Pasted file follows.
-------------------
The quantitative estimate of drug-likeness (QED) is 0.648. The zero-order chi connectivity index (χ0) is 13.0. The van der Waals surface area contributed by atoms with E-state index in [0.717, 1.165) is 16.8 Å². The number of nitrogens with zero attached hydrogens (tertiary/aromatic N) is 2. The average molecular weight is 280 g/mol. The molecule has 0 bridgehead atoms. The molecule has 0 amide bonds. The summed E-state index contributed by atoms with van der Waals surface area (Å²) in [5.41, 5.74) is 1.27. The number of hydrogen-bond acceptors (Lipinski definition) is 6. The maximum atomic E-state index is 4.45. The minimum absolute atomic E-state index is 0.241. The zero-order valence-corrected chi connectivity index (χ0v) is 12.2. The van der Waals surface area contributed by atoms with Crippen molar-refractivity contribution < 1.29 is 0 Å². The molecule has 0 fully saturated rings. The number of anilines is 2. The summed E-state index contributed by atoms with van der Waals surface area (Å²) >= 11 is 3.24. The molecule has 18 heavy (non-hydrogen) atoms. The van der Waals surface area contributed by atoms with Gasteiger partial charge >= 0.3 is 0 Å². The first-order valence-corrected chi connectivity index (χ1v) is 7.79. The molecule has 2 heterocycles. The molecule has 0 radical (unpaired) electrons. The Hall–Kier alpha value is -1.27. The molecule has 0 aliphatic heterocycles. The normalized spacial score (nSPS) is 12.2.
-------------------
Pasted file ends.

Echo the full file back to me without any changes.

The quantitative estimate of drug-likeness (QED) is 0.648. The zero-order chi connectivity index (χ0) is 13.0. The van der Waals surface area contributed by atoms with E-state index in [0.717, 1.165) is 16.8 Å². The number of nitrogens with zero attached hydrogens (tertiary/aromatic N) is 2. The average molecular weight is 280 g/mol. The molecule has 0 bridgehead atoms. The molecule has 0 amide bonds. The summed E-state index contributed by atoms with van der Waals surface area (Å²) in [5.41, 5.74) is 1.27. The number of hydrogen-bond acceptors (Lipinski definition) is 6. The maximum atomic E-state index is 4.45. The minimum absolute atomic E-state index is 0.241. The zero-order valence-corrected chi connectivity index (χ0v) is 12.2. The van der Waals surface area contributed by atoms with Crippen molar-refractivity contribution < 1.29 is 0 Å². The molecule has 0 fully saturated rings. The number of anilines is 2. The summed E-state index contributed by atoms with van der Waals surface area (Å²) >= 11 is 3.24. The molecule has 18 heavy (non-hydrogen) atoms. The van der Waals surface area contributed by atoms with Gasteiger partial charge >= 0.3 is 0 Å². The first-order valence-corrected chi connectivity index (χ1v) is 7.79. The molecule has 2 heterocycles. The molecule has 0 radical (unpaired) electrons. The Hall–Kier alpha value is -1.27. The molecule has 0 aliphatic heterocycles. The normalized spacial score (nSPS) is 12.2.